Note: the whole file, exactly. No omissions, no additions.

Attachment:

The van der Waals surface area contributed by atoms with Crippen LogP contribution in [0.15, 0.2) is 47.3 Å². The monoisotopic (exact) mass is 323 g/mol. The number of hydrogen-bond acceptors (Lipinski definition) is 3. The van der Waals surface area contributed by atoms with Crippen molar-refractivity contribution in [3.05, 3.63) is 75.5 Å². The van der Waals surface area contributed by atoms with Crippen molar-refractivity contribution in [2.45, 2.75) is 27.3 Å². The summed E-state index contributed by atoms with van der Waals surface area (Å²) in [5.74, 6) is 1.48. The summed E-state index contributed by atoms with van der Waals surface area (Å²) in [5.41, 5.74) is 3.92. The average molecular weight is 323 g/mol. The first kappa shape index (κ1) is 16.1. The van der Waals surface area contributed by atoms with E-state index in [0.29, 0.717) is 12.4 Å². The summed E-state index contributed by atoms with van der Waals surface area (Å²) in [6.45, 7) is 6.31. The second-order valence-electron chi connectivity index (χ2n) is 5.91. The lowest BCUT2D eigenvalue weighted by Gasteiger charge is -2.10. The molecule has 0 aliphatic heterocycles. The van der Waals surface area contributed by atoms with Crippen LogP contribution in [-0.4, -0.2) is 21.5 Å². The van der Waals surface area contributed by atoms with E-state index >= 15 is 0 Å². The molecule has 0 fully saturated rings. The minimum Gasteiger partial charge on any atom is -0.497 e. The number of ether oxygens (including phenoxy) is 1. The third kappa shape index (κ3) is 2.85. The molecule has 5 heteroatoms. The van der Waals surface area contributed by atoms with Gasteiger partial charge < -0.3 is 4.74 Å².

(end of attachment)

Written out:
The van der Waals surface area contributed by atoms with Crippen LogP contribution in [0.15, 0.2) is 47.3 Å². The monoisotopic (exact) mass is 323 g/mol. The number of hydrogen-bond acceptors (Lipinski definition) is 3. The van der Waals surface area contributed by atoms with Crippen molar-refractivity contribution in [3.05, 3.63) is 75.5 Å². The van der Waals surface area contributed by atoms with Crippen molar-refractivity contribution in [2.45, 2.75) is 27.3 Å². The summed E-state index contributed by atoms with van der Waals surface area (Å²) in [5.74, 6) is 1.48. The summed E-state index contributed by atoms with van der Waals surface area (Å²) in [5.41, 5.74) is 3.92. The average molecular weight is 323 g/mol. The first kappa shape index (κ1) is 16.1. The van der Waals surface area contributed by atoms with E-state index in [0.29, 0.717) is 12.4 Å². The summed E-state index contributed by atoms with van der Waals surface area (Å²) in [6.45, 7) is 6.31. The second-order valence-electron chi connectivity index (χ2n) is 5.91. The lowest BCUT2D eigenvalue weighted by Gasteiger charge is -2.10. The molecule has 0 aliphatic heterocycles. The van der Waals surface area contributed by atoms with Crippen LogP contribution in [-0.4, -0.2) is 21.5 Å². The van der Waals surface area contributed by atoms with E-state index >= 15 is 0 Å². The molecule has 0 fully saturated rings. The minimum Gasteiger partial charge on any atom is -0.497 e. The number of ether oxygens (including phenoxy) is 1. The third kappa shape index (κ3) is 2.85. The molecule has 5 heteroatoms. The van der Waals surface area contributed by atoms with Gasteiger partial charge < -0.3 is 4.74 Å².